Pope Francis' visit to Jordan still in mind

Submitted by Anonymous (not verified) on Tue, 07/15/2014 - 15:21

The great enthusiasm through which Jordanian Muslims are expressing their welcome to Pope Francis is indicative of a basic fact, that he is different from the other Popes who have visited Amman since 1964.

This Pontiff has a Third World background, like many Jordanians. He had worked as a chemistry technician in a pharmaceutical company before joining the seminary. He shares with many Jordanians the trauma of the poor working class communities; he worked as a janitor in a multi-storey office complex.

Francis: “No more war, let us break the spiral of violence and hatred”

Submitted by Anonymous (not verified) on Sun, 07/13/2014 - 22:03

“No more war, war destroys everything. Let us not be overcome by evil or allow violence and hatred to prevail over dialogue and reconciliation.” The Pope’s meeting of prayer for peace in the Holy Land was not in vain. “The memory of last June 8th meeting with Patriarch Bartholomew and Presidents Peres and Abbas, is still fresh in my mind. Together we invoked the gift of peace and listened to the call to break the spiral of violence and hatred,” the Pope said. For some, this gathering took place in vain.

C9 to meet again in September

Submitted by Anonymous (not verified) on Sat, 07/05/2014 - 14:42

The nine cardinals assisting the Pope with the reform of the Roman Curia and the government of the universal Church, the “C9” as it is called, will meet again in September following a four-day meeting, the fifth since the start of the pontificate.

Other meetings will also be held in December and February but it is not certain that the February gathering will give birth to the new apostolic constitution that would replace the “Pastor Bonus”, the blueprint for the Vatican’s various congregations, pontifical councils and offices.

Impressions from Gaza: Minority Christians and Hamas

Submitted by Anonymous (not verified) on Thu, 07/03/2014 - 13:43

When the Pope visited Bethlehem, in the West Bank, last month, he was less than 100 km (60 miles) away from Gaza. But for the 4,000 Christians in this crowded Palestinian territory along the Mediterranean Sea , he might as well have been on the moon. Like nearly all Gazans, they are barred from leaving the Gaza Strip by Israeli restrictions. An Israeli embargo on supplying many essential goods to them has left the impoverished area unable to repair buildings destroyed or damaged by an Israeli offensive.

Chaldean bishops: “God save Iraq and the Iraqi people”

Submitted by Anonymous (not verified) on Wed, 07/02/2014 - 15:09

“Hasn’t Iraq suffered enough, with all the mass assassinations and people being forced to flee their homes?” The Synod of Chaldean Bishops is appealing to the consciences of Iraq’s various components at this horrific moment the country is going through following yet another mass exodus of Christians from the city of Qaraqosh.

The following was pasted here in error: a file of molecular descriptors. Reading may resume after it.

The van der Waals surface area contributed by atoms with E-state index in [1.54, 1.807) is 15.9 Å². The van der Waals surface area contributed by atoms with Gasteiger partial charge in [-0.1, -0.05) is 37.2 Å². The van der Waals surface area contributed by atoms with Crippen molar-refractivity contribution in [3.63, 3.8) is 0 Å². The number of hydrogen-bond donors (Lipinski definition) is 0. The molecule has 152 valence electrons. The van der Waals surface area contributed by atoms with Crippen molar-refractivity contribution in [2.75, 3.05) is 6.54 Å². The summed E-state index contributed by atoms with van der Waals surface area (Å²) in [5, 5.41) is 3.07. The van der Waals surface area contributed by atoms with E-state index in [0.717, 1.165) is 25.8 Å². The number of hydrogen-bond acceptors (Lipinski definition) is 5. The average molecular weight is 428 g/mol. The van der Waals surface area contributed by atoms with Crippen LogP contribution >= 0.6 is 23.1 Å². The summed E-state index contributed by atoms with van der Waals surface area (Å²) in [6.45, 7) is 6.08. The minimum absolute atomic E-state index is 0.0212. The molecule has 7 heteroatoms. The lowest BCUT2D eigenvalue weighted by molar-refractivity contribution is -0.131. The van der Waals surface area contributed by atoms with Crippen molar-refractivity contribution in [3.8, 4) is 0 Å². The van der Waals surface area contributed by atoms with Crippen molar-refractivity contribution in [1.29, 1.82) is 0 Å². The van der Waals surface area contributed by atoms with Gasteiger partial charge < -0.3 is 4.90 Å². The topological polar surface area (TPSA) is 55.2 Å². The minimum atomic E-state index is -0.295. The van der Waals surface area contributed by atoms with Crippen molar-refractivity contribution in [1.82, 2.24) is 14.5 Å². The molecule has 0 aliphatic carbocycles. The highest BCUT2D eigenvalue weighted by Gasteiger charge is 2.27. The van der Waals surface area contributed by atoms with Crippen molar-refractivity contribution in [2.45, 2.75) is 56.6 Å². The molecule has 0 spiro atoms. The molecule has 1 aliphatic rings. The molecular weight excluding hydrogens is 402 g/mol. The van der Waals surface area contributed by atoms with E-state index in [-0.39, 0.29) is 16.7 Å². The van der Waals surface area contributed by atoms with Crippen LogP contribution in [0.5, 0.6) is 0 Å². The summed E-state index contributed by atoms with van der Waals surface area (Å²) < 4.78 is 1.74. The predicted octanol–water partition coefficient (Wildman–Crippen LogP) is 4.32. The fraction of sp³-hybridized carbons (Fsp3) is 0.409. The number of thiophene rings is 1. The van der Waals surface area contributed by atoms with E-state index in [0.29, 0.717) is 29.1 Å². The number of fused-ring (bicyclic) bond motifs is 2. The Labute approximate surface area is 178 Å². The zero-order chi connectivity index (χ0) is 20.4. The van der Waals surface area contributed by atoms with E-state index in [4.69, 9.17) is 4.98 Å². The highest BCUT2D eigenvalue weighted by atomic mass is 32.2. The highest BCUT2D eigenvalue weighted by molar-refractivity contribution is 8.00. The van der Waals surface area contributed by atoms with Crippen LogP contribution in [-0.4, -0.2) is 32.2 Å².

The 77-year-old Pope’s tour de force

Submitted by Anonymous (not verified) on Mon, 06/30/2014 - 15:49

The Pope’s health is under the spotlight on principle. Gone are the days when any ailment suffered by a Pope, even if it was serious, was denied or played down because the Vatican’s white-clad resident closed himself away in his apartments; although today, much of the Pope’s daily life is spent under the spotlight, whenever any meeting or event is cancelled, alarm bells start to ring and rumours of all kinds begin to spread. So how is the Pope?

Patriarch Sako: I asked Muslims for a fatwa against sectarian violence

Submitted by Anonymous (not verified) on Mon, 06/30/2014 - 15:35

“Vatican Insider” has interviewed Patriarch Louis Raphaël I Sako, the Chaldean Catholic Patriarch of Babylon and the Head of the Chaldean Catholic Church, on his visit to the villages that have welcomed the displaced people of Mosul and Qarqosh.
“So far there has been no targeted violence against Christians,” he said.

Caritas Internationalis launches plan to stop spread of Ebola virus

Submitted by Anonymous (not verified) on Wed, 06/25/2014 - 11:53

Caritas Internationalis has launched and interventional plan worth $200,000 to stop the spread of the Ebola virus. The epidemic of the hemorrhagic fever, which is often lethal, has already affected 398 people in the Guinean capital Conakry alone, according to data provided by the World Health Organisation (WHO). The virus has claimed 264 victims. As the number of reported cases continues to rise, Caritas in collaboration with UNICEF, has moved to intensify preventative measures.

Mosul’s Christians say goodby

Submitted by Anonymous (not verified) on Tue, 06/24/2014 - 16:19

I’ve been reading the headlines from northern Iraq over the past two weeks with an intensifying sense of dread. It’s a feeling very much like the one I have whenever I read about the disappearance of some huge ice sheet in the Antarctic or the extinction of yet another rare species of animal. It’s the feeling that one more valuable ingredient of life on Earth is about to vanish, in all likelihood, forever.

Refugees in Jordan say they never thought they would have to leave home

Submitted by Anonymous (not verified) on Mon, 06/23/2014 - 14:34

Desperate to reunite with family in Europe, a young Syrian refugee recently paid thousands of dollars to a human trafficker to help him and his brother travel abroad. Instead, the pair found themselves tricked, half-way on the opposite side of the world -- in China.

Back in Jordan, with their life savings of $34,000 wasted, they almost gave up hope of seeing their mother again and the chance to start a new life.